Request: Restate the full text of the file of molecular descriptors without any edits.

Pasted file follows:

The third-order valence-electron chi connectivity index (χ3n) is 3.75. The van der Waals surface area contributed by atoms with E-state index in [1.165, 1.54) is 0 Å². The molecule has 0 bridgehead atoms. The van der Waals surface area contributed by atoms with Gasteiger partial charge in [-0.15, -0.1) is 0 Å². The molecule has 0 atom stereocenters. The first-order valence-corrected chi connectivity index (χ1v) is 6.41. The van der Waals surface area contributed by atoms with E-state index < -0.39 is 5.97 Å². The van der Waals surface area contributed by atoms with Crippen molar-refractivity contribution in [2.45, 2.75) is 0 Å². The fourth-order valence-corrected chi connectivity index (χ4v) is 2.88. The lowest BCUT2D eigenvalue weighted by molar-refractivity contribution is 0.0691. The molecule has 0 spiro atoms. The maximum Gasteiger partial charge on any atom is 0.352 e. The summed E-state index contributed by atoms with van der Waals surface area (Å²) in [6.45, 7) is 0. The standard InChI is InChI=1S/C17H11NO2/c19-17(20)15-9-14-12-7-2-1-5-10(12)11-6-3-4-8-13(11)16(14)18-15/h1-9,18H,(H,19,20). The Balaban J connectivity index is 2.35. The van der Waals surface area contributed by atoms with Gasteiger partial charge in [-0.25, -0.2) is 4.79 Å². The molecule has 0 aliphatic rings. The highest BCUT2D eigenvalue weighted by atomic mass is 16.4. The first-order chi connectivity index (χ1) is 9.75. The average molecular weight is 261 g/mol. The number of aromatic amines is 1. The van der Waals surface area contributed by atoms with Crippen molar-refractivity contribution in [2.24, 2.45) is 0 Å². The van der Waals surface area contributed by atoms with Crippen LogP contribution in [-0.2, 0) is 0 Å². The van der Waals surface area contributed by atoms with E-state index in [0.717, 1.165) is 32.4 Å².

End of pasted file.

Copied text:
The third-order valence-electron chi connectivity index (χ3n) is 3.75. The van der Waals surface area contributed by atoms with E-state index in [1.165, 1.54) is 0 Å². The molecule has 0 bridgehead atoms. The van der Waals surface area contributed by atoms with Gasteiger partial charge in [-0.15, -0.1) is 0 Å². The molecule has 0 atom stereocenters. The first-order valence-corrected chi connectivity index (χ1v) is 6.41. The van der Waals surface area contributed by atoms with E-state index < -0.39 is 5.97 Å². The van der Waals surface area contributed by atoms with Crippen molar-refractivity contribution in [2.45, 2.75) is 0 Å². The fourth-order valence-corrected chi connectivity index (χ4v) is 2.88. The lowest BCUT2D eigenvalue weighted by molar-refractivity contribution is 0.0691. The molecule has 0 spiro atoms. The maximum Gasteiger partial charge on any atom is 0.352 e. The summed E-state index contributed by atoms with van der Waals surface area (Å²) in [6.45, 7) is 0. The standard InChI is InChI=1S/C17H11NO2/c19-17(20)15-9-14-12-7-2-1-5-10(12)11-6-3-4-8-13(11)16(14)18-15/h1-9,18H,(H,19,20). The Balaban J connectivity index is 2.35. The van der Waals surface area contributed by atoms with Gasteiger partial charge in [-0.25, -0.2) is 4.79 Å². The molecule has 0 aliphatic rings. The highest BCUT2D eigenvalue weighted by atomic mass is 16.4. The first-order chi connectivity index (χ1) is 9.75. The average molecular weight is 261 g/mol. The number of aromatic amines is 1. The van der Waals surface area contributed by atoms with Crippen molar-refractivity contribution in [2.24, 2.45) is 0 Å². The van der Waals surface area contributed by atoms with Crippen LogP contribution in [-0.2, 0) is 0 Å². The van der Waals surface area contributed by atoms with E-state index in [0.717, 1.165) is 32.4 Å².